I found a welcome center, and I scheduled a campus tour for later that day. Three current Columbia students from different majors led the tour. As we walked across the beautiful campus and in and out of the old and new buildings, they told us all of the interesting facts about the school and its history. World leaders often teach courses on campus. The French language department building used to be an insane asylum. Ghostbusters (1984) was filmed on campus, and the profits from the franchise help finance all of the university landscaping. The Columbia University Libraries is a system of twenty-two libraries. Twenty-two?! When they brought us inside Butler Library, I was sold. I had never seen so many books, never been in such a gorgeous study space, and never heard of such scholarly resources before. Seeing the city and getting a feel for the neighborhood were important parts of my visit, but the campus tour was the most important. It convinced me that I was willing to make a big step and move to New York to attend Columbia. The delicious Jamaican beef patties I had in Brooklyn with my hostel roommates on Saturday didn’t make my decision any harder either.
If possible, visit the schools to which you are accepted. If you are entering graduate school in a funded program, your prospective department might even pay for your flight and accommodations so that you can visit the school. For some students, there are important questions that you will want answers to, and the school website might not answer all of them. You could ask the campus tour guides the questions. Even better, you could ask random students you meet on campus.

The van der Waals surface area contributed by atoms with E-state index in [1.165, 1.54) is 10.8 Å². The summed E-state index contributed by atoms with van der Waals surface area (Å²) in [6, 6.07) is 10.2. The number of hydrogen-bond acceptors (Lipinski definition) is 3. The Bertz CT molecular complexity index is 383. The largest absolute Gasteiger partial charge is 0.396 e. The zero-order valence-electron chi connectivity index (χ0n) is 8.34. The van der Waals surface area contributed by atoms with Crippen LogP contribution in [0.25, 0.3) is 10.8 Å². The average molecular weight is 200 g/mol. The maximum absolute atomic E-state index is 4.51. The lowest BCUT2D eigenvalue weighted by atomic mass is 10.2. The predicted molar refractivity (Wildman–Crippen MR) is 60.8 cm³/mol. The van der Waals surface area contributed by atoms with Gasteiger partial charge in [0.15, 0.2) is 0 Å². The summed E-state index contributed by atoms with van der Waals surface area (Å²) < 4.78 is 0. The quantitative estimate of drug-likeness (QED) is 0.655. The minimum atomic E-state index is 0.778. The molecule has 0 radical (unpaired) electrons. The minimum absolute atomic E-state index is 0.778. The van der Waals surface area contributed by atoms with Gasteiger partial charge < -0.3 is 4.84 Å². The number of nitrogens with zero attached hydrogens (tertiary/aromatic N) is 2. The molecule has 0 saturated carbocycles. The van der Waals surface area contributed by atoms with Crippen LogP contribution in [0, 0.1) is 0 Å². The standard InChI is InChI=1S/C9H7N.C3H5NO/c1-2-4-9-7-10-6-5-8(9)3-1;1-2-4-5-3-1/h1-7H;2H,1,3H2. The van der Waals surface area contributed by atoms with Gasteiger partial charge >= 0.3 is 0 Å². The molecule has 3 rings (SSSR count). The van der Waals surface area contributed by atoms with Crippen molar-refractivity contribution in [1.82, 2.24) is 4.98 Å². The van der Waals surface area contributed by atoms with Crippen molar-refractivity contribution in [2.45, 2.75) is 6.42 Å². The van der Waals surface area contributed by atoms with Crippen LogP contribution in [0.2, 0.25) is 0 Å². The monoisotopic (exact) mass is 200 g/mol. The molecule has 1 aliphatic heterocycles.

Try to find a public place where students look like they are relaxing, such as the common outside space with benches and an open field or the cafeteria. Don’t bother students who are studying in the library or rushing to a class. Once you find a small group of students to talk to (a small group is better than just one student because you’ll get multiple answers at once), ask a few questions. Here are a few of my favorite from the Princeton Review’s website:
•Why did you choose this school?
•Are you happy here?
•What’s your biggest complaint about this school?
•What’s your favorite class you’ve taken?
•Are your professors easy to meet in office hours?
•Are most of your classes taught by professors or by teaching assistants?
•Do students here use the writing center?
•Is the academic advising center helpful?
•What do you do when you’re not in class?
•How’s the food on campus? How about off campus?
•How are the dorms?
•Which clubs and student organizations are popular?
•What’s your favorite place to study on campus?
•Are there enough computer labs?
•How is the Wi-Fi on campus?
•How would you describe your fellow students?
•Are the students here friendly?
•Is there diversity on campus?
•Is the career center helpful?
•Do employers recruit on campus?
•Is it easy to find summer jobs on or around campus?
Just because you crossed the bridge once doesn’t mean you can’t turn around and go home. Before you decide to move permanently, take a short trip over the bridge and see what life is like on the other side. Just make sure you don’t burn the bridge down on your way over—do you have enough money to return? Do you have a place to which you can return?
1.Have you ever visited a college campus? What was your first experience like?
2.Are there certain locations or environments, such as rural, suburban, or metropolitan, that you would not want to study in? Why?
3.Would you be intimidated to ask random students on campus questions during